docker logs <container Id>|<container name>

 

Thats all fine … but how do we do any customisations to our container ? The process is fairly simple we run a new container and make our changes. Once we are happy with changes we have implemented we can commit the changes and save our image. We will quickly explore this by creating container which would host our IIS web server.

We begin with creating a new container and entering interactive session

docker run -it --name iisbase windowsservercore powershell

Once your container is up we are directly taken to powershell session within that container. We will use the well known way to get base image configured. What we are after here is adding web server role using PS. First lets check if its definitely not installed :

Get-WindowsFeature -Name *web*

ws2016tp3_docker_imagecust01

After that we will just add the web server role and then exit container. Lets issue the command for installation of role :

PS C:\> Add-WindowsFeature -Name Web-Server

ws2016tp3_roleinside_docker

 

Before we exit there is something which is worth of mentioning … speed of containers (at least at the moment of writing this blog where ppl at MS are still working on it 🙂 ). It can be significantly improved by removing anti malware service from you base image . This can be done by running the following command :

Uninstall-WindowsFeature -Name Windows-Server-Antimalware

 

Now we can exit our container by simply typing

exit

Small thing worth of mentioning 🙂 clipboard string content paste into containers have been limited to ~50 characters which is a work in progress and should be lifted up in next releases.

 

Ufff so we got to the point where our container have been configured it. Its time to build image from it. This can be done (at the moment ) only on containers which are stopped. To execute commit run :

# docker commit <container Id> | <contaner Name> <RepoName> 
docker commit 5e5f0d34988a rafpe:iis 

 

The process takes a bit of time however once completed we have access to our new image which allows us to spin multiple containers 🙂 If you would like to evaluate the image created you can use the approach and commands discussed earlier in this post.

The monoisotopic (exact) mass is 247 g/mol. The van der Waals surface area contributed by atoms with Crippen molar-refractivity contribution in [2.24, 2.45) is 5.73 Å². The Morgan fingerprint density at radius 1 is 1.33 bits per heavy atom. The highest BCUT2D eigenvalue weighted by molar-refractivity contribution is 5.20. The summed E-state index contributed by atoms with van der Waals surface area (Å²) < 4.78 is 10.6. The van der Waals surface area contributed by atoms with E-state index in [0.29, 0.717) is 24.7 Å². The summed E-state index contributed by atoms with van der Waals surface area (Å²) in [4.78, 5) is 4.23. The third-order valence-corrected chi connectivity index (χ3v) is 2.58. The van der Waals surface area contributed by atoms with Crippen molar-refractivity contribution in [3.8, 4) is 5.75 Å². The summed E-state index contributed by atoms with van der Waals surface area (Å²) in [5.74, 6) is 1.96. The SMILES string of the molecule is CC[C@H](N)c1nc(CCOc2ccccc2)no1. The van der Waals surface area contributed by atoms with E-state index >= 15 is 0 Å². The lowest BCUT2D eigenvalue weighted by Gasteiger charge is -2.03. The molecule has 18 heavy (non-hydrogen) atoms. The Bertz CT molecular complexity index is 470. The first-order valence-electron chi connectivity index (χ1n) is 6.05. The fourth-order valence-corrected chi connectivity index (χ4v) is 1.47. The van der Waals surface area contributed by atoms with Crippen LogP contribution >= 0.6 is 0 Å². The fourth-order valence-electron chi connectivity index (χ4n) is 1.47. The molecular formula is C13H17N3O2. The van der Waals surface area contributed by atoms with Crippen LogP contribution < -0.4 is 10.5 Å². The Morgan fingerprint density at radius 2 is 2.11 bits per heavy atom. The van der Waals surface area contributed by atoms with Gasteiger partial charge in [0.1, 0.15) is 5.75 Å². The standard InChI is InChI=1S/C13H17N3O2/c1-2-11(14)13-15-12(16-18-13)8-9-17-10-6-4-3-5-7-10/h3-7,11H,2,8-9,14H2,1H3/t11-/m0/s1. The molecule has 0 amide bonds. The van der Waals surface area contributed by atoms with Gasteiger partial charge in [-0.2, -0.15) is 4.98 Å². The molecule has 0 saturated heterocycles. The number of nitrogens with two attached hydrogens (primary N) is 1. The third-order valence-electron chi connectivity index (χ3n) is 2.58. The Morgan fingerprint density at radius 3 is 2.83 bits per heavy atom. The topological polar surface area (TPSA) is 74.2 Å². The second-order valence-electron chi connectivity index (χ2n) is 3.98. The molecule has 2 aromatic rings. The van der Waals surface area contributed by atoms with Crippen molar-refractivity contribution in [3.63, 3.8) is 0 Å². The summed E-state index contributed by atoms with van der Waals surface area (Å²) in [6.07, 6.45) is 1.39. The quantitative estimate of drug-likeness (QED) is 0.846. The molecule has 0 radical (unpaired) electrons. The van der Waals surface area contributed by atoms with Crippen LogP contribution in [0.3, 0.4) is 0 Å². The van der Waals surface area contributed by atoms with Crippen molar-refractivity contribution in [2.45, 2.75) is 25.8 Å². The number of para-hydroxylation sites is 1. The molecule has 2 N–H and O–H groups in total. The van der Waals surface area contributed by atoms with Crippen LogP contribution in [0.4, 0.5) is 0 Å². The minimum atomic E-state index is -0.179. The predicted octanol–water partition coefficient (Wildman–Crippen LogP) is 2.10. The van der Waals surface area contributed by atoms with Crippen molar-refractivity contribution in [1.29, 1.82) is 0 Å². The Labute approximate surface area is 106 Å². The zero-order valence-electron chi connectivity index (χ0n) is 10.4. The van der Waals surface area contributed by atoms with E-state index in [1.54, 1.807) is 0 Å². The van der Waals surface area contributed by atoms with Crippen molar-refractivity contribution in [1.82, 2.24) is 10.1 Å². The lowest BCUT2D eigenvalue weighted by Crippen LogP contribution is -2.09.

ws2016tp3_docker_commitedimage

 

And as you can see our new image rafpe is slightly bigger than the base image (this is due changes we made).

Let’s go ahead and do exactly what we waited for – spin a new container base on this image

docker run -d --name webos -p 80:80 rafpe:iis

Now at the moment of writing I could not get connected on exposed port 80 from container-host by issuing something in lines of

curl 127.0.0.1:80

According to information which I have found on MSDN forums people are experiencing the same behaviour . Which means (if enabled on firewall ) you can get from external systems to your container exposed port (check if you have NAT correctly set up ).

 

Now to add something useful if you would like to try different approach for this exercise with Docker. To find different images use the following command :

docker search iis

Uff – I think that information should get you going and please be advised that this is a learning course for me as well 🙂 so if I made some terrible misleading in information here please let me know and  I will update that.

To not leave without pointing you to some good places here are links used by me for this :

 

Hope you liked the article! Stay tuned for more!

 

 

0

MacOs – Multiple terminals with customised color scheme

If you are like me 😀 So not closing yourself only to one operating system you then probably operate between the world of Windows and world of Linux 😀

At the moment I have set up my working environment in a way that allows me to work wit both systems. So one one end I got the new and shiny Windows 10 and on the other boot I got Mac OS.

And on Mac Os I have been looking for software that would give me better control and visibility of my sessions than the standard terminals app. With a bit of looking around I found couple of alternatives and the one that really got my attention is iTerm

The way it looks its more than satisfying 🙂 You can see detailed view of horizontal split on the screen below :

Screeny Shot 29 Aug 2015 13.15.42

 

The program has a lot of cool color schemes to offer. What I also did was to edit my profile file accordingly to the mentioned solutions in this post

If you rather just to get details of modification here it is :

export CLICOLOR=1
export LSCOLORS=GxFxCxDxBxegedabagaced
export PS1='\[\033[01;32m\]\[email protected]\h\[\033[00m\]:\[\033[01;34m\]\w\[\033[00m\]\$ '

 

Hope this will help you to customise your environment up to your needs 😀 If you are using other helpful tools feel free to share in comments!